ERIE, Pa. — One day after an early-morning blaze ripped through a home day care in this lakeside city, a fire official on Monday blamed a "loophole" in the inspection process for failing to prevent the tragedy, which claimed the lives of five young children, including three whose father was a firefighter.
Luther Jones, a volunteer firefighter, had been responding to a separate call early Sunday about a fire alarm while members of the Erie Fire Department battled the fire raging at the Harris Family Daycare, a 24-hour operation. He said he didn't know that fire involved his own children, and was unaware the home day care had only one smoke detector.
"That kills me the most," he said, adding that if the home had more, there might have been a better chance for everyone inside to escape and "my kids would be here today."
Erie Fire Chief Guy Santone said he has asked for the Pennsylvania Department of Human Services to turn over the addresses of all home day cares operating in the city so they can be inspected for smoke detectors and fire extinguishers on an annual basis.
The Harris Family Daycare was licensed to care for six children at a time, Santone said, and was only required to be inspected by the state and not local fire inspectors. State inspectors check issues of cleanliness and staff training, he added, and don't evaluate smoke detectors or the home's wiring as a fire inspector would.
"There's a loophole there for some reason, and we're going to close this up today," Santone said.
The Department of Human Services did not immediately respond to requests for comment.
Overloaded extension cords are being eyed as the likely cause of the fire, which broke out shortly after 1 a.m. Sunday. A single smoke detector was found in the attic of the two-story home, fire officials said.
The deaths may have been avoided "if there were the proper amount of smoke detectors," Santone said, adding, "It only takes five minutes for a whole house to go up."
Child day care facilities located in private homes are generally expected to have a smoke detector on each floor and the basement, according to state codes. Santone said every bedroom should have a smoke detector as well.
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The home used by the Harris Family Daycare had five bedrooms, property records show.
The children — ranging from about 8 months old to 8 years old — were sleeping in the upstairs of the home, Santone said. Four of the five killed were siblings, the older three of whom were the children of Jones, a firefighter with the Lawrence Park Volunteer Fire Department in neighboring Lawrence Park Township.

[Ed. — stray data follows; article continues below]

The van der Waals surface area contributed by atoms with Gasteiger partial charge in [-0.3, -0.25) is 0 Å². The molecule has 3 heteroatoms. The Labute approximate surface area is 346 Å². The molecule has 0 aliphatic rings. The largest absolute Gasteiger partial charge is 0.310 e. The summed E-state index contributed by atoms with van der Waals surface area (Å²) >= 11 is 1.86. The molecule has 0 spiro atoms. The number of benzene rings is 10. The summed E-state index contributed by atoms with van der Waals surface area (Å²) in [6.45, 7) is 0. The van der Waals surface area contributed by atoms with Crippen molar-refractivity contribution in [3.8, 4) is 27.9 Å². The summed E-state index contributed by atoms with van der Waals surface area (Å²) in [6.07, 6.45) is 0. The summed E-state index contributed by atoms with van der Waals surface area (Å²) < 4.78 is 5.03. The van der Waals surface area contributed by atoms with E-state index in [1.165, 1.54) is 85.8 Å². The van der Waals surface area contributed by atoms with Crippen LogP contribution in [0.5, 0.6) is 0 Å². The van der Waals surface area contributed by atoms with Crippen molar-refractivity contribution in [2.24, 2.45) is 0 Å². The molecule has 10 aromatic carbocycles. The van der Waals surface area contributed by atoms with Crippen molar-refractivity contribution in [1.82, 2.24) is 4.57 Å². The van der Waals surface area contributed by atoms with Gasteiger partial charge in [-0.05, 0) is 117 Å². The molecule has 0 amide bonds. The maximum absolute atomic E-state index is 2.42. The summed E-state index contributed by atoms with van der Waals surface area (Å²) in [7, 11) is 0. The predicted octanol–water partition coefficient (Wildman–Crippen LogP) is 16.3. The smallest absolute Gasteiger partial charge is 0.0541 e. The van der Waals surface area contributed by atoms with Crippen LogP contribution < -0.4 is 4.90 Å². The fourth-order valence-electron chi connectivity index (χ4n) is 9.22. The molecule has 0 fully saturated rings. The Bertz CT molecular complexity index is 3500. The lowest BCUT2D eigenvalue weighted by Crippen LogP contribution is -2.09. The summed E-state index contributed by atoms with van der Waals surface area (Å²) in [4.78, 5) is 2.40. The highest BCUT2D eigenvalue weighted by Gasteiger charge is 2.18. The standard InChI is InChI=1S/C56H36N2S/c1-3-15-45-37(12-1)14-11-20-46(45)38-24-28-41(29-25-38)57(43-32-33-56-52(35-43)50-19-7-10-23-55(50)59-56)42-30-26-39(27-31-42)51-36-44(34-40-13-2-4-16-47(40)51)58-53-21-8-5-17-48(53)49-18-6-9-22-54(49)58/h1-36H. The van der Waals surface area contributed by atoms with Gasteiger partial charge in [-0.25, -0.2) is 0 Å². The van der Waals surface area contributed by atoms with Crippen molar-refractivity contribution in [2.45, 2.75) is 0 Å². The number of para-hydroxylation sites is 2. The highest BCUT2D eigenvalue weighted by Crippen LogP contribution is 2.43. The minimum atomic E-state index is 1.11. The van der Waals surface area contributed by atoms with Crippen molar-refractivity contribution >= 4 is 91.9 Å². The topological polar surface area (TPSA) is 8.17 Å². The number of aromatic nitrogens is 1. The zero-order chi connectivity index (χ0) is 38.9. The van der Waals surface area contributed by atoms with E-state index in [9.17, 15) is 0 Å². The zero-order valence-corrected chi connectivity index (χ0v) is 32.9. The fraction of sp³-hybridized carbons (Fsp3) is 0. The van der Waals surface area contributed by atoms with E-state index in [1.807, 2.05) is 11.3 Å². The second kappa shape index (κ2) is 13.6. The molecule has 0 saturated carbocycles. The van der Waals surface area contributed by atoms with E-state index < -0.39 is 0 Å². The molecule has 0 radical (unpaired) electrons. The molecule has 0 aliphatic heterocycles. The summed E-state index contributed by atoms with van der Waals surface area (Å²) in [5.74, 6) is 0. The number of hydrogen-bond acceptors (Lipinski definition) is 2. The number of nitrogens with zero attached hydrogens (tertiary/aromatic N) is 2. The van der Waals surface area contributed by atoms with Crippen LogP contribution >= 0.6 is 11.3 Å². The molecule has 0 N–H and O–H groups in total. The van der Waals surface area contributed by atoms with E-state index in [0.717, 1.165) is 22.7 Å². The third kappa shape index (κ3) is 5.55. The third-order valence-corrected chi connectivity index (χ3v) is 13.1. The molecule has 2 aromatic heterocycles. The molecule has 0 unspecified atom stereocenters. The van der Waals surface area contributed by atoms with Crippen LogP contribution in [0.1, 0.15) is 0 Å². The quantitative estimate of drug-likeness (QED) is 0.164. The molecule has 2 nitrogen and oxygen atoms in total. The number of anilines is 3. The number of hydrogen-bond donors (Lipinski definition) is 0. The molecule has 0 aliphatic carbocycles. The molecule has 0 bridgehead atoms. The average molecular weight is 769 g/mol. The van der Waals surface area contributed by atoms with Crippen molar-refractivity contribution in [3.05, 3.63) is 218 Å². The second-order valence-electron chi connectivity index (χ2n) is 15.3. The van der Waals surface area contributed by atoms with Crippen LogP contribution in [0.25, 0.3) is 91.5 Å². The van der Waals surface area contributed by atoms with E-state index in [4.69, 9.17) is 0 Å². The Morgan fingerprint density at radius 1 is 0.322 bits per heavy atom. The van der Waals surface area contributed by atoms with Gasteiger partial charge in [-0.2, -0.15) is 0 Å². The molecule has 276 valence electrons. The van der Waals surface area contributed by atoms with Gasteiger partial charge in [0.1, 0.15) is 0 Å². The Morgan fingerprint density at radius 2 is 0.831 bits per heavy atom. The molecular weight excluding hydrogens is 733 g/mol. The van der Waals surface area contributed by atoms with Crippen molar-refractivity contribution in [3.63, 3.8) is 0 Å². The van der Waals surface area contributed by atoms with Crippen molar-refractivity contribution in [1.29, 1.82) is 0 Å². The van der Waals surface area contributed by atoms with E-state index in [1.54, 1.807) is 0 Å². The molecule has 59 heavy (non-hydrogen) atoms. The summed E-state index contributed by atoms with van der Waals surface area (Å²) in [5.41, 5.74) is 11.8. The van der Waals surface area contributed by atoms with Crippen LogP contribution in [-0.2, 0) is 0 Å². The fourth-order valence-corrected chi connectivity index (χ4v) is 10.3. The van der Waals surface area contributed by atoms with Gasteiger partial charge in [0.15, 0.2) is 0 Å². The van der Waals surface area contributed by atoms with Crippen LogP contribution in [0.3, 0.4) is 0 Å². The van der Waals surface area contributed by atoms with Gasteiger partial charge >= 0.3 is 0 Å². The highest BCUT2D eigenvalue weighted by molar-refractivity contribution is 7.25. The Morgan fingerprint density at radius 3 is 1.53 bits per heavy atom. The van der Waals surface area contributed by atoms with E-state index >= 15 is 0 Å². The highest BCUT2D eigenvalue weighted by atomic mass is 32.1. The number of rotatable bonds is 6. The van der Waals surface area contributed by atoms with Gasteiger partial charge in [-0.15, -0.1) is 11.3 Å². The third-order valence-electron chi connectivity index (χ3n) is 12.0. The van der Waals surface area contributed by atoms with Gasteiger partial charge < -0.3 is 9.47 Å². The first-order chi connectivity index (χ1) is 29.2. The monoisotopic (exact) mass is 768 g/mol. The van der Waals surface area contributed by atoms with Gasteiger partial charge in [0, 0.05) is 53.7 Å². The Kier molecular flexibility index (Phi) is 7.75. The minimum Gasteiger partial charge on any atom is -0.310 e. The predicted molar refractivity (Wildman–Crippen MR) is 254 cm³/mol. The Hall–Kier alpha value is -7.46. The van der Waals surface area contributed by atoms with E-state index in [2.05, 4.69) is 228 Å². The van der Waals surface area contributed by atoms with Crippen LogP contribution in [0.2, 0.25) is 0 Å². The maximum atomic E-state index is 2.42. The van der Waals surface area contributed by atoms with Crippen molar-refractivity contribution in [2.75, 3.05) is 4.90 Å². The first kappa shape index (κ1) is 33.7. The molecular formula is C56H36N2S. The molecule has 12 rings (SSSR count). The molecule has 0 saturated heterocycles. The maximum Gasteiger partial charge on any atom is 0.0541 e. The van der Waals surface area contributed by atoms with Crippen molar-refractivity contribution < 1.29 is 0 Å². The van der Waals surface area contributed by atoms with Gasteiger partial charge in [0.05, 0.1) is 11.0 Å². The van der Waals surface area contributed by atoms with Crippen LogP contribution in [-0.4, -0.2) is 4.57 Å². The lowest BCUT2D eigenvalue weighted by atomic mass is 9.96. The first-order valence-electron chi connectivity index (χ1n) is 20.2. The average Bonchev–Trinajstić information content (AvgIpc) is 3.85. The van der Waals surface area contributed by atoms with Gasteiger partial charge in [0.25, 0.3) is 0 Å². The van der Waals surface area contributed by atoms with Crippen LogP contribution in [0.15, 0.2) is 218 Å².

They were identified as Jaydan, about 8 months, Ava, 4, Luther Jr., 6, and La'Myhia, 8.
Shevona Overton, the mother of the four siblings, had been working the overnight shift as a certified nursing assistant, friends said. The fifth child was not immediately identified.
"My babies, they're gone," Overton said. "Me being a mom, and everything I knew was about my kids — they're not here. I don't know what to do."
On Monday, a makeshift memorial outside of the day care continued to grow with stuffed animals and balloons.
Fire officials said two older children, ages 12 and 17, who were at the home during the blaze, climbed out of a second-floor window and jumped down to safety. The 17-year-old is believed to be the son of day care operator and the home's owner, Elaine Harris, officials added.
Harris escaped the flames through the front door, and suffered smoke inhalation, Santone said. She tried to take herself to the hospital, but got into a car accident and had to be transported by medical helicopter. Her condition was not released Monday.
State records show the last major inspection of the day care occurred in December, and it received a certificate of compliance through March 2020.
The inspection noted that covers must be placed over electrical outlets and that ashes and cigarette butts are prohibited in child care spaces, play areas and where food is prepared.
"I will make sure it will be cleaned up and remain that way," the day care wrote in its response.
In an interview with NBC affiliate WICU last year, Harris described how her teenage son would help her watch the younger children. She would take the children to doctor's appointments and church on Sunday. Their presence playing outside was a common fixture of the neighborhood.
"This is what I was meant to do. This is why I am here," Harris said at the time.
Neighbor Danika Scott, who watched helplessly early Sunday as smoke and fire filled the home, said the people who were able to flee appeared shell-shocked and unsure of what to do.
"By the time the kids jumped, it was just engulfed on the top of the roof," Scott said.
Curtis Jones Jr., an Erie councilman who is not related to Luther Jones, said there are "multiple" 24-hour day cares in the area that serve parents who are working third shifts. He said he had never heard of any issues involving Harris.
Luther Jones, he added, was his friend, and he had last seen him on Saturday morning at the convenience store where he works. Curtis Jones said Luther Jones had recently married in June, and was focused on caring for his new bride and children.
"One time I told him, 'You're always working,'" Curtis Jones said. "He said, 'Yeah, you got to do what you got to do. I have kids.' He's just a great guy and all about his kids."
Luther Jones' son, Luther Jr., who died in the fire, wanted to be a firefighter just like his father. The elder Jones said he's motivated to keep going for his children, who brought smiles to everyone's faces.
"I hear their voices in the back of my head," Jones said. "They're saying, 'Keep doing what you’re doing, dad.'"
Kathy Park and Emily Berk reported from Erie, and Erik Ortiz from New York.
Kathy Park is a correspondent for NBC News.
Emily Berk is a producer for NBC News.
Erik Ortiz is a staff writer for NBC News focusing on racial injustice and social inequality.